We all know the story of King David, recounted in the book of Samuel, and we all know about his son, Solomon, who is believed to have been the author of Ecclesiastes, the First Reading of today. Solomon had it all: riches, lands, wisdom, and fame, and yet he was a searching soul. In Ecclesiastes he tells us of his journey, and his search for what brings true happiness.
At first, Solomon thought that happiness was in pleasure; he focused his life on wine, parties, joy, and laughter, and we know of his sin of adultery. When it became apparent that this wasn’t cutting it, Solomon decided to enjoy and exploit his riches; he conquered lands, and amassed piles of gold and silver, and yet this too was not enough to satisfy him. Solomon began to search for happiness through wisdom and beauty. He made Jerusalem splendorous and beautiful; he rejoiced in art, singing, beautiful gardens, pools, fountains, and great vineyards. Eventually, at the end of this long search for happiness, he reached his final conclusion, which we hear in today’s reading: “All is vanity!” says Solomon. “Vanity of vanities” (Eccl 1:2).
Now, the word used for “vanity” in Hebrew, hebel, is also translated as vapor, breath, or air; some also translate it as “bubble.” Everything is “bubbles.” I don’t know if you’ve ever been mesmerized by looking at a bubble, if you’ve been absorbed by its size, its perfect roundness, and the changing colors of refracted light. If you have you will know that just when you’re starting to enjoy it, “poof,” it bursts leaving behind only a mist that quickly dissolves. Like Solomon, we are chasing bubbles when we could be seeking what will truly bring us satisfaction.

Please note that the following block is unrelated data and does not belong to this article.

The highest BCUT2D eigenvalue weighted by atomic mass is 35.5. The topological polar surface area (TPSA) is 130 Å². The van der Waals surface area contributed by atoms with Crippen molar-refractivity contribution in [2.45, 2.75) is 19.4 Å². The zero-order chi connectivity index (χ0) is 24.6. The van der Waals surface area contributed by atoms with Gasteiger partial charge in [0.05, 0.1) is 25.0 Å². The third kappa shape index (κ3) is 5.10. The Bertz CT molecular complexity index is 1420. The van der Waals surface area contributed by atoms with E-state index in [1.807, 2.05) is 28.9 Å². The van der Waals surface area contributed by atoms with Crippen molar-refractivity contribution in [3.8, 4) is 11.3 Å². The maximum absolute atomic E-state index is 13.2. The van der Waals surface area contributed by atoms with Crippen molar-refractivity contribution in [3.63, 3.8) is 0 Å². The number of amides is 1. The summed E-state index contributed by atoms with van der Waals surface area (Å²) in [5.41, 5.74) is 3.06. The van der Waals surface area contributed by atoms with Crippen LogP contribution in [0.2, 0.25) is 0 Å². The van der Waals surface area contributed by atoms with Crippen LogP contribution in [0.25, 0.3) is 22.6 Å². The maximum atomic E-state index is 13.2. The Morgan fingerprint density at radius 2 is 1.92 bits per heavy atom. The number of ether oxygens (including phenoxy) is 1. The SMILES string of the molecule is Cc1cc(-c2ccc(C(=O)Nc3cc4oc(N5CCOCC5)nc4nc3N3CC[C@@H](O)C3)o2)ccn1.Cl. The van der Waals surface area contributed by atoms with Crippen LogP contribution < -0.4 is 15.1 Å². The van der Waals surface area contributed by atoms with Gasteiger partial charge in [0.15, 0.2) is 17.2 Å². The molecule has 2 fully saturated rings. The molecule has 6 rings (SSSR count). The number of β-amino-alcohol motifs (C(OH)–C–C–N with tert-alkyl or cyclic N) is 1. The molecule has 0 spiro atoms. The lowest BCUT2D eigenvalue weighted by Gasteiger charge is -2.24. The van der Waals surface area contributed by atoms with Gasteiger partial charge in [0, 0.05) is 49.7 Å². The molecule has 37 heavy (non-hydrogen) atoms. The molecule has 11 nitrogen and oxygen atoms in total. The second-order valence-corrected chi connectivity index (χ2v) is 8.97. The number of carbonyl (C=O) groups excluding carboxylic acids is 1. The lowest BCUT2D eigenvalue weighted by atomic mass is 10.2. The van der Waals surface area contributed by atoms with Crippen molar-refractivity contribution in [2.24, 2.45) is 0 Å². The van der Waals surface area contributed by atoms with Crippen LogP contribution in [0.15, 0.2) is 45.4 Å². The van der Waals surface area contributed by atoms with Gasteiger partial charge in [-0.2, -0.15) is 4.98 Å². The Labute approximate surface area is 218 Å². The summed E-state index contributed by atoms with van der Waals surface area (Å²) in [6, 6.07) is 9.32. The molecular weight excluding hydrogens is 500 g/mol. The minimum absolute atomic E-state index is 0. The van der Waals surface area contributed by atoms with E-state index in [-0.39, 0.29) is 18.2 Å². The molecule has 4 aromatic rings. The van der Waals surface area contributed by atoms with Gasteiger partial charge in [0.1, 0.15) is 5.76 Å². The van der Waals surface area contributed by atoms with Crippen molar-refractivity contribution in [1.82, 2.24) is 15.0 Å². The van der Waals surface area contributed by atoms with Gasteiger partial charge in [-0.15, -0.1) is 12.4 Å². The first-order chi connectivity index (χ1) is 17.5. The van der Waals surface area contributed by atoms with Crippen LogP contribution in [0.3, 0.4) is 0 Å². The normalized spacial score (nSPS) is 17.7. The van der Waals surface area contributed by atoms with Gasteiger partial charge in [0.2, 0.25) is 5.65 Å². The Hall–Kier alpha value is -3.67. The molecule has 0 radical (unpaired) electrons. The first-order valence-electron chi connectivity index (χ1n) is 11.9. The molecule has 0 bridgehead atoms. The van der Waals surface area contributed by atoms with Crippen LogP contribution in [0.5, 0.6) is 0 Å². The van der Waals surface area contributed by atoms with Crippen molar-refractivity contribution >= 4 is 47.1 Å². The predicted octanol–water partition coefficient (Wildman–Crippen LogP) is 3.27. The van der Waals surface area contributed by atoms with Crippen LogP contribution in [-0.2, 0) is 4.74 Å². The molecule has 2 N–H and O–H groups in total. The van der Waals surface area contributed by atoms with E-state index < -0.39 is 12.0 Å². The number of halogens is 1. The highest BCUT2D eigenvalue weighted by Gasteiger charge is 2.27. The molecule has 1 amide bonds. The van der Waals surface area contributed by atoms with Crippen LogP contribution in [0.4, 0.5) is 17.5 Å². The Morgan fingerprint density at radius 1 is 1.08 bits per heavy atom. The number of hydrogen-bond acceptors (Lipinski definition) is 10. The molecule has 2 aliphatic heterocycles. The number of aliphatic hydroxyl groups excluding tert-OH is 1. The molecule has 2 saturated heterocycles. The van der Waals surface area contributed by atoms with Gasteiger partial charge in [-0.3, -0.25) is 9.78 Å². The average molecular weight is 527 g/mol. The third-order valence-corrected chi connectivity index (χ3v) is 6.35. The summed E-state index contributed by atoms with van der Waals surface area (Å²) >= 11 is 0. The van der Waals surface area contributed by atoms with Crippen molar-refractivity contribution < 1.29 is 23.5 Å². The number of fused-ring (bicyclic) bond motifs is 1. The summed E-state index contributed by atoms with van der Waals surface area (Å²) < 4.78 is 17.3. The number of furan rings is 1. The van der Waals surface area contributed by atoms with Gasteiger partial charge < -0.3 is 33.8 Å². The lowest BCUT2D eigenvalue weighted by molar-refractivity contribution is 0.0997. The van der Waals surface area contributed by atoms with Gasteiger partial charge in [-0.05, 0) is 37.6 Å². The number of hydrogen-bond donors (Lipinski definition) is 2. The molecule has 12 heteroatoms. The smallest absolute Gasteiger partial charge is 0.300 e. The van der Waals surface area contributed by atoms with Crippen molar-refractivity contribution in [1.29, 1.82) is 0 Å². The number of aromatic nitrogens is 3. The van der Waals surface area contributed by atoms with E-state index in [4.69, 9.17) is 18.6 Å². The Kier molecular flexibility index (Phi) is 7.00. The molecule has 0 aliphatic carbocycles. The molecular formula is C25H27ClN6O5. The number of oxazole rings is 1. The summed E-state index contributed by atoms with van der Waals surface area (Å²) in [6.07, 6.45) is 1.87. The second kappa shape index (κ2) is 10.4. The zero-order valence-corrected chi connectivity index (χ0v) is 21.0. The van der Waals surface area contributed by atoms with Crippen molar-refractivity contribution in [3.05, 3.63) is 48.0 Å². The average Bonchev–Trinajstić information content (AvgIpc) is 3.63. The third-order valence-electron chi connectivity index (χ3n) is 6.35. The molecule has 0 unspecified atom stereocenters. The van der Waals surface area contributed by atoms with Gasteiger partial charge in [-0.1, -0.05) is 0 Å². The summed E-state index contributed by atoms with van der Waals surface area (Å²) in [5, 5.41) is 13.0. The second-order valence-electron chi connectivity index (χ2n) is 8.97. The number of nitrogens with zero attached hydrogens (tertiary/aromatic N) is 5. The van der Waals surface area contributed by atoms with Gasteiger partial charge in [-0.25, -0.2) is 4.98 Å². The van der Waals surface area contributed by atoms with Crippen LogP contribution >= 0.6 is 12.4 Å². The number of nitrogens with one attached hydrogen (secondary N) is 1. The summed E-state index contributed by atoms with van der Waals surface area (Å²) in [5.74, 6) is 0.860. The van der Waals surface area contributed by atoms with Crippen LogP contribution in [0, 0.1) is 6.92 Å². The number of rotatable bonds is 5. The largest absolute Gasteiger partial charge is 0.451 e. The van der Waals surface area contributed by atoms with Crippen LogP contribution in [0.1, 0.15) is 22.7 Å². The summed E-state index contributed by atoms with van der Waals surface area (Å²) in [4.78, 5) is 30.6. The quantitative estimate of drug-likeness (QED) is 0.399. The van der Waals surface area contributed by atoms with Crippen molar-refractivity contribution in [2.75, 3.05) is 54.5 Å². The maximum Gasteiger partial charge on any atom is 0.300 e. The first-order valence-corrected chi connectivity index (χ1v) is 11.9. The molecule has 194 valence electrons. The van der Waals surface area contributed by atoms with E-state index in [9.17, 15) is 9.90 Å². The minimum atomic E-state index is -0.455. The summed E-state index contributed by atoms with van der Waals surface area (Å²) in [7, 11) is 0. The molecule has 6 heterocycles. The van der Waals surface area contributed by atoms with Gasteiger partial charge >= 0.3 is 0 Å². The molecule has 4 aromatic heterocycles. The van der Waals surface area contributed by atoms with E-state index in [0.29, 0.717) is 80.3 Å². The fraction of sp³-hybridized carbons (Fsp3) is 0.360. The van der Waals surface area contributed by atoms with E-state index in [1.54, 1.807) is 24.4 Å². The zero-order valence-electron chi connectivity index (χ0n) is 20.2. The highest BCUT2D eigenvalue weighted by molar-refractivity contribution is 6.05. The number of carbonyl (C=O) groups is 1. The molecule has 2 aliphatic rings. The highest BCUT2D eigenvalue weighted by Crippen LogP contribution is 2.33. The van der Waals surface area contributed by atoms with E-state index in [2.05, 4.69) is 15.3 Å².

In Hollywood, in the business world, and in the highest echelons of “success”, there is often a sensation of vacuity, and emptiness. Several years ago, I had the blessing to spend New Year’s Eve with my family in San Francisco. The whole city was in mourning because a great comedian, who used to live in San Francisco, had just taken his life. We happened to drive past his house that day, and I remember thinking to myself: Say you amass millions of dollars in your bank account. You can go wherever you want in the world. You don’t have to work. You can buy anything you want: any car, any house, any boat. You have everything. You wake up on a Tuesday morning, and what do you do? What is your drive? What is your purpose? In the first reading, Solomon tells us that when he lived only for the things of the world, his heart was full of anxiety, sorrow, and grief. “Even at night,” he says, his heart is “not at rest” (Eccl 2:23).